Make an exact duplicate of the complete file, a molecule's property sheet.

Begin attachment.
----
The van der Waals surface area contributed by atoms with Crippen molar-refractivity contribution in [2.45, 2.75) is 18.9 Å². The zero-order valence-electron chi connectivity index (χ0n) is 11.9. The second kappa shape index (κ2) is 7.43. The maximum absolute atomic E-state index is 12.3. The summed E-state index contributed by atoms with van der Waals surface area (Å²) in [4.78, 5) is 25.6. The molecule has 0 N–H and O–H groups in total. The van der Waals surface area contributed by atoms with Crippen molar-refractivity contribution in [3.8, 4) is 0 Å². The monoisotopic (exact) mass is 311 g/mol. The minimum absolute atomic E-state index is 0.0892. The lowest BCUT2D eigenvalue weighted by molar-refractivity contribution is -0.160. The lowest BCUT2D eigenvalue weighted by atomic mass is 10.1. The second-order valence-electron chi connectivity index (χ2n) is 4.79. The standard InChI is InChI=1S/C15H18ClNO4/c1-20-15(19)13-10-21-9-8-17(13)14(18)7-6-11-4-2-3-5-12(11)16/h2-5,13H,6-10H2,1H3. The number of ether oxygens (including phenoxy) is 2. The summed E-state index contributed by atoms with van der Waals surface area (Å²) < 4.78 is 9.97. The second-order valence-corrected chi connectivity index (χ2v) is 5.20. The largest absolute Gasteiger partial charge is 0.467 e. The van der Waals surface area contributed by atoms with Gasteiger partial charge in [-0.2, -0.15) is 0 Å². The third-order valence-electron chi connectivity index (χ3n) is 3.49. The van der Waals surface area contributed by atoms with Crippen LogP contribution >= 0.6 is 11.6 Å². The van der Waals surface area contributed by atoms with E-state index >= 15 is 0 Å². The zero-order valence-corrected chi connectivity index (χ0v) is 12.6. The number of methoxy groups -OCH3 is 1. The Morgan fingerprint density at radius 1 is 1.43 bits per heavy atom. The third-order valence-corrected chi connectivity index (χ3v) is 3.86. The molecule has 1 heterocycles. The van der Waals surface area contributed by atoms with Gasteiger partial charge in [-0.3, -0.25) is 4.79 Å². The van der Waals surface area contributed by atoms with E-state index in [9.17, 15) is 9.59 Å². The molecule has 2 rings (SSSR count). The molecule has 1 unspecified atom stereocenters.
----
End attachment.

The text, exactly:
The van der Waals surface area contributed by atoms with Crippen molar-refractivity contribution in [2.45, 2.75) is 18.9 Å². The zero-order valence-electron chi connectivity index (χ0n) is 11.9. The second kappa shape index (κ2) is 7.43. The maximum absolute atomic E-state index is 12.3. The summed E-state index contributed by atoms with van der Waals surface area (Å²) in [4.78, 5) is 25.6. The molecule has 0 N–H and O–H groups in total. The van der Waals surface area contributed by atoms with Crippen molar-refractivity contribution in [3.8, 4) is 0 Å². The monoisotopic (exact) mass is 311 g/mol. The minimum absolute atomic E-state index is 0.0892. The lowest BCUT2D eigenvalue weighted by molar-refractivity contribution is -0.160. The lowest BCUT2D eigenvalue weighted by atomic mass is 10.1. The second-order valence-electron chi connectivity index (χ2n) is 4.79. The standard InChI is InChI=1S/C15H18ClNO4/c1-20-15(19)13-10-21-9-8-17(13)14(18)7-6-11-4-2-3-5-12(11)16/h2-5,13H,6-10H2,1H3. The number of ether oxygens (including phenoxy) is 2. The summed E-state index contributed by atoms with van der Waals surface area (Å²) < 4.78 is 9.97. The second-order valence-corrected chi connectivity index (χ2v) is 5.20. The largest absolute Gasteiger partial charge is 0.467 e. The van der Waals surface area contributed by atoms with Gasteiger partial charge in [-0.2, -0.15) is 0 Å². The third-order valence-electron chi connectivity index (χ3n) is 3.49. The van der Waals surface area contributed by atoms with Crippen LogP contribution >= 0.6 is 11.6 Å². The van der Waals surface area contributed by atoms with E-state index >= 15 is 0 Å². The zero-order valence-corrected chi connectivity index (χ0v) is 12.6. The number of methoxy groups -OCH3 is 1. The Morgan fingerprint density at radius 1 is 1.43 bits per heavy atom. The third-order valence-corrected chi connectivity index (χ3v) is 3.86. The molecule has 1 heterocycles. The van der Waals surface area contributed by atoms with Gasteiger partial charge in [-0.3, -0.25) is 4.79 Å². The van der Waals surface area contributed by atoms with E-state index in [9.17, 15) is 9.59 Å². The molecule has 2 rings (SSSR count). The molecule has 1 unspecified atom stereocenters.